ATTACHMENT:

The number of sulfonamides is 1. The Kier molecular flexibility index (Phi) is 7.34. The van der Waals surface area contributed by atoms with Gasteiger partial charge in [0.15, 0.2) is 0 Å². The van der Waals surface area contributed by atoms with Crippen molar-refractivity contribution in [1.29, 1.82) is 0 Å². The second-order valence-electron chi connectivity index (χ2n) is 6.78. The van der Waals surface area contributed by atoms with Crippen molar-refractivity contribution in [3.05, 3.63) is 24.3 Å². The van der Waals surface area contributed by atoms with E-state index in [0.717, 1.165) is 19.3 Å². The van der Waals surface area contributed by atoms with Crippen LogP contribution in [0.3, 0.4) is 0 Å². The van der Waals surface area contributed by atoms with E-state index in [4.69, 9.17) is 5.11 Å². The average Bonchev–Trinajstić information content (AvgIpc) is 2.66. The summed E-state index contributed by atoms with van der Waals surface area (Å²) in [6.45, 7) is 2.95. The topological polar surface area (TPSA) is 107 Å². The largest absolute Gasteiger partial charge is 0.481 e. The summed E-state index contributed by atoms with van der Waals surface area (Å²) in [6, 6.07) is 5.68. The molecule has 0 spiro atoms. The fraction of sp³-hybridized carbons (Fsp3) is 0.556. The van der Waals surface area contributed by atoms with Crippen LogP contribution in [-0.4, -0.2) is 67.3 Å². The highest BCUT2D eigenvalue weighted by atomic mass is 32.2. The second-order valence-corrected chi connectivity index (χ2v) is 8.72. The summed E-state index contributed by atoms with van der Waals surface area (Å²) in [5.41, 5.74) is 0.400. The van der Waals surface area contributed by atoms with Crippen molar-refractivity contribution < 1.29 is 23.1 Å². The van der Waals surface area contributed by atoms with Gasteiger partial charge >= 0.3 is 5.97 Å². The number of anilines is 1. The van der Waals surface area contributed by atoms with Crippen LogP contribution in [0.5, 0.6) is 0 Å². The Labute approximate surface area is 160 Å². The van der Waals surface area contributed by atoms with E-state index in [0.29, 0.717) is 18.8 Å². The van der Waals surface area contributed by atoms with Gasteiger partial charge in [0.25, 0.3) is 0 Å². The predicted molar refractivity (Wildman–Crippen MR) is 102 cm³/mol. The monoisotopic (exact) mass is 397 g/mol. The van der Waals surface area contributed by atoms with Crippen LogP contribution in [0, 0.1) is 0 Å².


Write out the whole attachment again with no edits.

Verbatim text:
The number of sulfonamides is 1. The Kier molecular flexibility index (Phi) is 7.34. The van der Waals surface area contributed by atoms with Gasteiger partial charge in [0.15, 0.2) is 0 Å². The van der Waals surface area contributed by atoms with Crippen molar-refractivity contribution in [1.29, 1.82) is 0 Å². The second-order valence-electron chi connectivity index (χ2n) is 6.78. The van der Waals surface area contributed by atoms with Crippen molar-refractivity contribution in [3.05, 3.63) is 24.3 Å². The van der Waals surface area contributed by atoms with E-state index in [0.717, 1.165) is 19.3 Å². The van der Waals surface area contributed by atoms with Crippen LogP contribution in [0.3, 0.4) is 0 Å². The van der Waals surface area contributed by atoms with E-state index in [4.69, 9.17) is 5.11 Å². The average Bonchev–Trinajstić information content (AvgIpc) is 2.66. The summed E-state index contributed by atoms with van der Waals surface area (Å²) in [6.45, 7) is 2.95. The topological polar surface area (TPSA) is 107 Å². The largest absolute Gasteiger partial charge is 0.481 e. The summed E-state index contributed by atoms with van der Waals surface area (Å²) in [6, 6.07) is 5.68. The molecule has 0 spiro atoms. The fraction of sp³-hybridized carbons (Fsp3) is 0.556. The van der Waals surface area contributed by atoms with Crippen LogP contribution in [-0.4, -0.2) is 67.3 Å². The highest BCUT2D eigenvalue weighted by atomic mass is 32.2. The second-order valence-corrected chi connectivity index (χ2v) is 8.72. The summed E-state index contributed by atoms with van der Waals surface area (Å²) in [5.41, 5.74) is 0.400. The van der Waals surface area contributed by atoms with Crippen molar-refractivity contribution < 1.29 is 23.1 Å². The van der Waals surface area contributed by atoms with Gasteiger partial charge >= 0.3 is 5.97 Å². The number of anilines is 1. The van der Waals surface area contributed by atoms with Crippen LogP contribution in [0.5, 0.6) is 0 Å². The Labute approximate surface area is 160 Å². The van der Waals surface area contributed by atoms with E-state index in [0.29, 0.717) is 18.8 Å². The van der Waals surface area contributed by atoms with Gasteiger partial charge in [0.25, 0.3) is 0 Å². The predicted molar refractivity (Wildman–Crippen MR) is 102 cm³/mol. The monoisotopic (exact) mass is 397 g/mol. The van der Waals surface area contributed by atoms with Crippen LogP contribution in [0, 0.1) is 0 Å².